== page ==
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There goes the neighbourhood: BC SPCA warns about young raccoons moving in

Food is the primary source of human-versus-raccoon conflict as young bandits go house-hunting
As summer progresses, juvenile raccoons are on the move and starting to explore as they seek food and shelter, says the BC SPCA. (Photo by Michael Woods/Courtesy Wild ARC)

Students aren’t the only ones on the hunt for housing in urba areas of B.C. as summer wanes.

With the rapid approach of fall, juvenile raccoons are on the move and starting to explore as they seek food and shelter, says the BC SPCA.

Now is the time to make sure your home and outbuildings don’t look enticing.

The animal advocacy agency recommends, as always, securing trash and removing food attractants around the home so raccoons don’t linger.

Food is the most common attractant, and some of it may look different to a raccoon’s palate.

Access to garbage, pet food and other food decreases their fear of people and can cause the critters to act aggressively, the BC SPCA says.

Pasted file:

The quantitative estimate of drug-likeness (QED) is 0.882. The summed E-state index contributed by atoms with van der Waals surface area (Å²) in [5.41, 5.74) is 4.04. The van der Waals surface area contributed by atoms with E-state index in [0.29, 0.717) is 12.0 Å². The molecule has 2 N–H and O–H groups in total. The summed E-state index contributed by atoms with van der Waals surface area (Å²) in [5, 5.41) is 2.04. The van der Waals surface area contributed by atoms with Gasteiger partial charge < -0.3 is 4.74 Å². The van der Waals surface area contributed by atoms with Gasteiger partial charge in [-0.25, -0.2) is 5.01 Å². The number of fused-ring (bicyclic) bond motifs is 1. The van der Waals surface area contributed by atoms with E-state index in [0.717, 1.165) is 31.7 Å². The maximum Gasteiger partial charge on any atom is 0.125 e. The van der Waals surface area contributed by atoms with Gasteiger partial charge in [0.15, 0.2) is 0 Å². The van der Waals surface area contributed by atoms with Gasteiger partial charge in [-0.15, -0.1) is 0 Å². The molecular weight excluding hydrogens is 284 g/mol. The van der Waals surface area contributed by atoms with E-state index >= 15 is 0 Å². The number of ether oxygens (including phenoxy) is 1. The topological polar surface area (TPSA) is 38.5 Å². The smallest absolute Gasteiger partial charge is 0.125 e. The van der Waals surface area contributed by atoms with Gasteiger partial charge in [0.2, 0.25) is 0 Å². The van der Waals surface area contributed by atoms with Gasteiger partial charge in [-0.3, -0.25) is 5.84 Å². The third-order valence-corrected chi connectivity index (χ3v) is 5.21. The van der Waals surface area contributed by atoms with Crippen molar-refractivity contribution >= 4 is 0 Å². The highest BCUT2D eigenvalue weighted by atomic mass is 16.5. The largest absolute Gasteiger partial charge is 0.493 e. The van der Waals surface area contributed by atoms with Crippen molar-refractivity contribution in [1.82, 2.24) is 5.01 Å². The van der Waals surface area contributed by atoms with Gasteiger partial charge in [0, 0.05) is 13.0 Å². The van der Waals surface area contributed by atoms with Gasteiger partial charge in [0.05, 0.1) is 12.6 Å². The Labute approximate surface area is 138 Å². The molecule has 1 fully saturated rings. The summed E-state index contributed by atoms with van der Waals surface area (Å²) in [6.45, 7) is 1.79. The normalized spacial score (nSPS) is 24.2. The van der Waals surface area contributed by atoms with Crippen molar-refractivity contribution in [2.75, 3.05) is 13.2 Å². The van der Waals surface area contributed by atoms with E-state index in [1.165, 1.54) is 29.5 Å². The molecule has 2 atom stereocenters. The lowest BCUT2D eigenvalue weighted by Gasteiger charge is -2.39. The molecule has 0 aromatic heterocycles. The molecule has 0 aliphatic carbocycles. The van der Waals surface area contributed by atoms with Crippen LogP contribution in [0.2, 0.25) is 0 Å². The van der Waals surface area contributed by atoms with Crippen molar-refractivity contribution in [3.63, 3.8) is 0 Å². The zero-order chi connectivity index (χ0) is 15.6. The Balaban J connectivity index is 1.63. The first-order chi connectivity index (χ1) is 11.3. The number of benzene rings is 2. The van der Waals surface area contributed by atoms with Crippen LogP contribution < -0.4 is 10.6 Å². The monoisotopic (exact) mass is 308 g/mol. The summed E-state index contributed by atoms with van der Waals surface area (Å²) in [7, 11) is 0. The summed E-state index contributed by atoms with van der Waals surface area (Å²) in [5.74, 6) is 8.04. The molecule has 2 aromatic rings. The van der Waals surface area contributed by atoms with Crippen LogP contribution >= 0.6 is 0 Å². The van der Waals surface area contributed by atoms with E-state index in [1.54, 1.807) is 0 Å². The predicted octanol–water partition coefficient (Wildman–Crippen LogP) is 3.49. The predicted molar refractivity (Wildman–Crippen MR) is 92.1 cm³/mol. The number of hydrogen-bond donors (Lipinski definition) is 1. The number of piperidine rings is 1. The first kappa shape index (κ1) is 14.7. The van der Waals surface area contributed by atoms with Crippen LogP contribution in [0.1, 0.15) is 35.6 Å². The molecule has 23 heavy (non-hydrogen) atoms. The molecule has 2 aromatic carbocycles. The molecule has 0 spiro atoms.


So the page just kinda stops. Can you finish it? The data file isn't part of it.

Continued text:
READ ALSO: Elderly raccoon remedied and released from B.C. rehab centre

Best practises also include maintaining roofs and chimneys to prevent access inside. Block vents and under porches, decks and crawlspaces. Motion-activated lights and sprinklers are also good detergents, the BC SPCA says.

The agency also suggests “mild humane harassment” to get rid of the critters if they do move in. Lights, a radio and make a repellant – rags soaked in cider vinegar, in a container with holes in the lid to allow the odour to emanate – and place them all near the den door to act as an eviction notice. Installing a one-way door may see the animal leave, unable to return.

Alternatively, they recommend trapping and releasing directly outside the home. Trapping and releasing further afield is not recommended or humane, the agency says.

Find more tips on how to co-exist with raccoons visit

Seek advice on any injured wildlife at the animal helpline 1-855-7722

About the Author: Goldstream News Gazette Staff

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